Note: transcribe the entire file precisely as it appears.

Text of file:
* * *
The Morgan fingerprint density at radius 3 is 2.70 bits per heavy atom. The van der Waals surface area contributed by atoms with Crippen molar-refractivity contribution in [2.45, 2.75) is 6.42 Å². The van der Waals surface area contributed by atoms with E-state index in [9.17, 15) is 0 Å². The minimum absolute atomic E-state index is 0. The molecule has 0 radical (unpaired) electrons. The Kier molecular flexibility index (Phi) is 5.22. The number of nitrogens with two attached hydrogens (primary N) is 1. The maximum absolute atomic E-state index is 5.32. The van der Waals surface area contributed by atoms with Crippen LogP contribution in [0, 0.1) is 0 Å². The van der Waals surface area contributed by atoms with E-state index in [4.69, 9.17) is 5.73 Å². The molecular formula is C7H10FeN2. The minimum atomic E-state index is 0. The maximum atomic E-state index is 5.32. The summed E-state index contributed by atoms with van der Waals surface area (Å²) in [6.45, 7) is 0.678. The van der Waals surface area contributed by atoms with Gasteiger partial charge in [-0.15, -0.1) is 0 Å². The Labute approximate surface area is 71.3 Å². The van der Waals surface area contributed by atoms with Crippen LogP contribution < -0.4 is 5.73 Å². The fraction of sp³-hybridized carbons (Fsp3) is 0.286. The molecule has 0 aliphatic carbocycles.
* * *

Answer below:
The Morgan fingerprint density at radius 3 is 2.70 bits per heavy atom. The van der Waals surface area contributed by atoms with Crippen molar-refractivity contribution in [2.45, 2.75) is 6.42 Å². The van der Waals surface area contributed by atoms with E-state index in [9.17, 15) is 0 Å². The minimum absolute atomic E-state index is 0. The molecule has 0 radical (unpaired) electrons. The Kier molecular flexibility index (Phi) is 5.22. The number of nitrogens with two attached hydrogens (primary N) is 1. The maximum absolute atomic E-state index is 5.32. The van der Waals surface area contributed by atoms with Crippen LogP contribution in [0, 0.1) is 0 Å². The van der Waals surface area contributed by atoms with E-state index in [4.69, 9.17) is 5.73 Å². The molecular formula is C7H10FeN2. The minimum atomic E-state index is 0. The maximum atomic E-state index is 5.32. The summed E-state index contributed by atoms with van der Waals surface area (Å²) in [6.45, 7) is 0.678. The van der Waals surface area contributed by atoms with Gasteiger partial charge in [-0.15, -0.1) is 0 Å². The Labute approximate surface area is 71.3 Å². The van der Waals surface area contributed by atoms with Crippen LogP contribution < -0.4 is 5.73 Å². The fraction of sp³-hybridized carbons (Fsp3) is 0.286. The molecule has 0 aliphatic carbocycles.